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The Christian View on Pride
Ever wonder if God had a list of things He hates in the Bible? There actually is one in Proverbs.
There are six things the Lord hates, seven that are detestable to him:
haughty eyes, a lying tongue, hands that shed innocent blood, a heart that devises wicked schemes, feet that are quick to rush into evil, a false witness who pours out lies, and a person who stirs up conflict in the community.
Surprisingly, “haughty eyes” or pride top the list. In many places, God says that he hates arrogance and pride and the destructive power it has on people. He humbles people who are proud and brings them low (Isaiah 2:11).
Why does God hate pride so much? God loves us and wants the best for us. He knows that pride is self-destructive, hurts others, and always gets people in trouble. Jesus, on the other hand, described Himself as “gentle and humble in heart” (Matthew 11:29). His life provides an example of being a servant and loving others.
Unfortunately, some people do not see that pride is at the core of many of their problems. They travel a road to destruction without being aware of it. There are many examples of proud people in the Bible such as the Egyptian Pharaoh at the time of Moses, and King Nebuchadnezzar of Babylon.
The Pharaoh’s pride led to the devastation of Egypt and the destruction of his army.
King Nebuchadnezzar commanded that everyone bow down to a golden image he had erected when music played and was enraged when Shadrach, Meshach and Abednego would not obey his degree.
Nebuchadnezzar ended up going insane and prowled his land like an animal for seven years, before being restored to sanity.
Characteristics of pride
In many ways, the characteristics of pride are the exact opposite of the characteristics that God wants Christians to have.
Pride is selfish: Pride is about me, me, me! I have to have the best seats at a concert, the most expensive clothes, the best house on the block, and drive the fanciest cars. If I am walking your way, you better move out of the way! God hates this kind of attitude.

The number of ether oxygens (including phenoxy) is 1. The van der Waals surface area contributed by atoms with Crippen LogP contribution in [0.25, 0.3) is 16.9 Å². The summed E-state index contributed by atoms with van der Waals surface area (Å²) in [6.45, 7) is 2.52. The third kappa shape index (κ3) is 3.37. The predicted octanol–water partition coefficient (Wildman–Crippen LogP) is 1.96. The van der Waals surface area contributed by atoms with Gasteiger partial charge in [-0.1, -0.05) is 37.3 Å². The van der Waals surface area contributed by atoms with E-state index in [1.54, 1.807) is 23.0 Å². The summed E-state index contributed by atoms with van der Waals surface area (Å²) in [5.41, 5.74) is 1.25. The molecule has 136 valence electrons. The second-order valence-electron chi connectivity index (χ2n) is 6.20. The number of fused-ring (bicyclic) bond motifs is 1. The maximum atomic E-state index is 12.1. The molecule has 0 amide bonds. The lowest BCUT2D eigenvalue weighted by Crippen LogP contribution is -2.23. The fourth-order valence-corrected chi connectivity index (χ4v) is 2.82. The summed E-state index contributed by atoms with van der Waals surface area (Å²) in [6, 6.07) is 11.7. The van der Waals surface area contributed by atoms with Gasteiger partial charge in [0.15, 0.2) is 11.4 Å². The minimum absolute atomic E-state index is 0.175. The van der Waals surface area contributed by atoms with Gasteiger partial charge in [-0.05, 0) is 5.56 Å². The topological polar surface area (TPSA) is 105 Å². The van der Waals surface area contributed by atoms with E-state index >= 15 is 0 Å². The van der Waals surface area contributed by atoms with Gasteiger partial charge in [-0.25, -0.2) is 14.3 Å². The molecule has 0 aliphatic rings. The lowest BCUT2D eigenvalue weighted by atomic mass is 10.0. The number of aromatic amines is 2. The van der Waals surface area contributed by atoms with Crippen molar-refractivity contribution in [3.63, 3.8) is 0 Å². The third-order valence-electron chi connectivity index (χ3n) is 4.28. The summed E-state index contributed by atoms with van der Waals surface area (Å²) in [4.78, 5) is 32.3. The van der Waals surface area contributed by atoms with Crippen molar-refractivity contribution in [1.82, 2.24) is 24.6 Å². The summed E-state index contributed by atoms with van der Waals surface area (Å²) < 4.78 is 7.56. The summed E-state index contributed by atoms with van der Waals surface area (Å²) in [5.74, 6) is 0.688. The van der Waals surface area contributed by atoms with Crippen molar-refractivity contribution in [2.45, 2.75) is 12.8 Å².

Some proud people being constantly hurt and offended because the world does not revolve around their needs. In contrast, Jesus encourages us Christians not to seek our own way. Our lives are so much easier when we do not demand our own way all the time, and sulk and fume when people do go along with our agenda.
We can also avoid experiencing humiliation by being gracious to others. Jesus gave the example of proud people coming to a banquet and insisting on getting the best seats. We Christians should be content to sit at the back. There is always a chance that someone will tell us to move forward. If we claim seats up front, we risk the embarrassment of someone asking us to move back.
Pride is easily offended: When we are proud, we feel that the world revolves us. We have rights and we are not afraid to let the world know it. We are usually in a snit about something or are caught up in conflict or a lawsuit. When we are humble, however, we can put up with just about anything from obnoxious people (Ephesians 4:2). It is to our glory if we overlook an offence (Proverbs 19:11).
Pride is arrogant and judgmental: Proud people look down their noses at others and feel superior to them. They often compare themselves to others – something that is not a wise thing for Christians to do (2 Corinthians 10:12). Proud people criticize others and nitpick. In some cases, pride may be a cover for low-self esteem. They are so insecure in themselves that they resort to putting others down in order to feel better about themselves.
Christians, on the other hand, should esteem other people better than themselves and treat them with honor and respect. They take care of the needs of others (Philippians 2:1-4). As a result, Christians who love their neighbors as themselves as Christ commanded can develop good relationships with others that promote peace and harmony in their lives.
Proud people wants to look good: Proud people want to look good in the eyes of the world so that people will think well of them. For example, they make a big public show of giving to charity. Christians, on the other hand, help others in secret and do not care if God is the only one who knows what they have done (Matthew 6:1-3, 1 Corinthians 10:23-25).
Arrogant people are also quick to take the credit for anything that is done. Christians, on the other hand, are willing to give credit where it is due and acknowledge God as the source of all things.
Proud people are often looking for advancement and the best of everything. They may take advantage of poor and needy people to get what they want (Proverbs 30:12-14). If they achieve their goals, proud people will feel unsatisfied until they try for something else. Pride will eventually cause them to fall into disgrace (Proverbs 11:2).
Who we really are
God wants us to realize that we are sinners and nothing special at all. Everyone has fallen short in God’s eyes and need to repent. When we see ourselves as we truly are, we can find rest for our souls.
Pride, on the hand, can devastate our relationships, careers, and spiritual life (Proverbs 21:4). It may motivate us to step on other people and use underhanded tactics to get what we want. Our attitude will always get us in trouble at home, at work, and out in the world.
The sin of pride can be overcome by confessing it to God and repenting of it. We can pray to God and ask him to give us the strength that we need to change. If we continue in pride, we will feel dissatisfied, offended, and humiliated. Our lives will be full of strife and conflict. This is not how God wants us Christians to live.
Instead, God wants us live in harmony with others. God will lift us up if we have humble attitudes and are gentle with others (Ephesians 4:2, James:4:10). It is God who exalts us in the end.
© 2014 Carola Finch